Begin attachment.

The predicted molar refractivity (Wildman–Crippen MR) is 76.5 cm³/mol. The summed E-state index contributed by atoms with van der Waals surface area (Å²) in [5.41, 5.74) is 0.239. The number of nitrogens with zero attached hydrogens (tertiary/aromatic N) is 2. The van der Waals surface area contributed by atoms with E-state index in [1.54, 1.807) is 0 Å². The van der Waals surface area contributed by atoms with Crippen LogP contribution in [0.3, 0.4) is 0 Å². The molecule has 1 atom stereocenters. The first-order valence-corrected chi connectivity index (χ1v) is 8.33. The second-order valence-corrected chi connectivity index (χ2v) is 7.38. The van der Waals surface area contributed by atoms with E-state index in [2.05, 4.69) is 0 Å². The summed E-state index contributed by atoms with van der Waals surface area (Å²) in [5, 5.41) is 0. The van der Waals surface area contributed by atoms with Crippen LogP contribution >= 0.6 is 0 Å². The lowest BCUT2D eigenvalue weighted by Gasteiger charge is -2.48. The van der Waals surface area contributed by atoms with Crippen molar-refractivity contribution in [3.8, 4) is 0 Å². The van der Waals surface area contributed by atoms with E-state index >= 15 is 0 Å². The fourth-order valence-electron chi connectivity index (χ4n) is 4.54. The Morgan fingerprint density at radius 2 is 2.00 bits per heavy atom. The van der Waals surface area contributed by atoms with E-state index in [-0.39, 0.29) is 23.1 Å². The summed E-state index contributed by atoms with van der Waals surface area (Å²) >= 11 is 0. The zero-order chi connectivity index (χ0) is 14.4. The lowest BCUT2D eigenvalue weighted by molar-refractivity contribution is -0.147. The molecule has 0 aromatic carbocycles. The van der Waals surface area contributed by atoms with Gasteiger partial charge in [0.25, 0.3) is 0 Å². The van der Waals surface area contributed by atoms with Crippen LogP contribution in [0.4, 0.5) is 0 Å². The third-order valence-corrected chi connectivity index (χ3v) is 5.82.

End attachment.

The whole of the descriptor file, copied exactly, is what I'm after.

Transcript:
The predicted molar refractivity (Wildman–Crippen MR) is 76.5 cm³/mol. The summed E-state index contributed by atoms with van der Waals surface area (Å²) in [5.41, 5.74) is 0.239. The number of nitrogens with zero attached hydrogens (tertiary/aromatic N) is 2. The van der Waals surface area contributed by atoms with E-state index in [1.54, 1.807) is 0 Å². The van der Waals surface area contributed by atoms with Crippen LogP contribution in [0.3, 0.4) is 0 Å². The molecule has 1 atom stereocenters. The first-order valence-corrected chi connectivity index (χ1v) is 8.33. The second-order valence-corrected chi connectivity index (χ2v) is 7.38. The van der Waals surface area contributed by atoms with E-state index in [2.05, 4.69) is 0 Å². The summed E-state index contributed by atoms with van der Waals surface area (Å²) in [5, 5.41) is 0. The van der Waals surface area contributed by atoms with Crippen LogP contribution >= 0.6 is 0 Å². The lowest BCUT2D eigenvalue weighted by Gasteiger charge is -2.48. The van der Waals surface area contributed by atoms with Crippen molar-refractivity contribution in [3.8, 4) is 0 Å². The van der Waals surface area contributed by atoms with E-state index >= 15 is 0 Å². The fourth-order valence-electron chi connectivity index (χ4n) is 4.54. The Morgan fingerprint density at radius 2 is 2.00 bits per heavy atom. The van der Waals surface area contributed by atoms with E-state index in [-0.39, 0.29) is 23.1 Å². The summed E-state index contributed by atoms with van der Waals surface area (Å²) >= 11 is 0. The zero-order chi connectivity index (χ0) is 14.4. The lowest BCUT2D eigenvalue weighted by molar-refractivity contribution is -0.147. The molecule has 0 aromatic carbocycles. The van der Waals surface area contributed by atoms with Gasteiger partial charge in [0.25, 0.3) is 0 Å². The van der Waals surface area contributed by atoms with Crippen LogP contribution in [0.4, 0.5) is 0 Å². The third-order valence-corrected chi connectivity index (χ3v) is 5.82.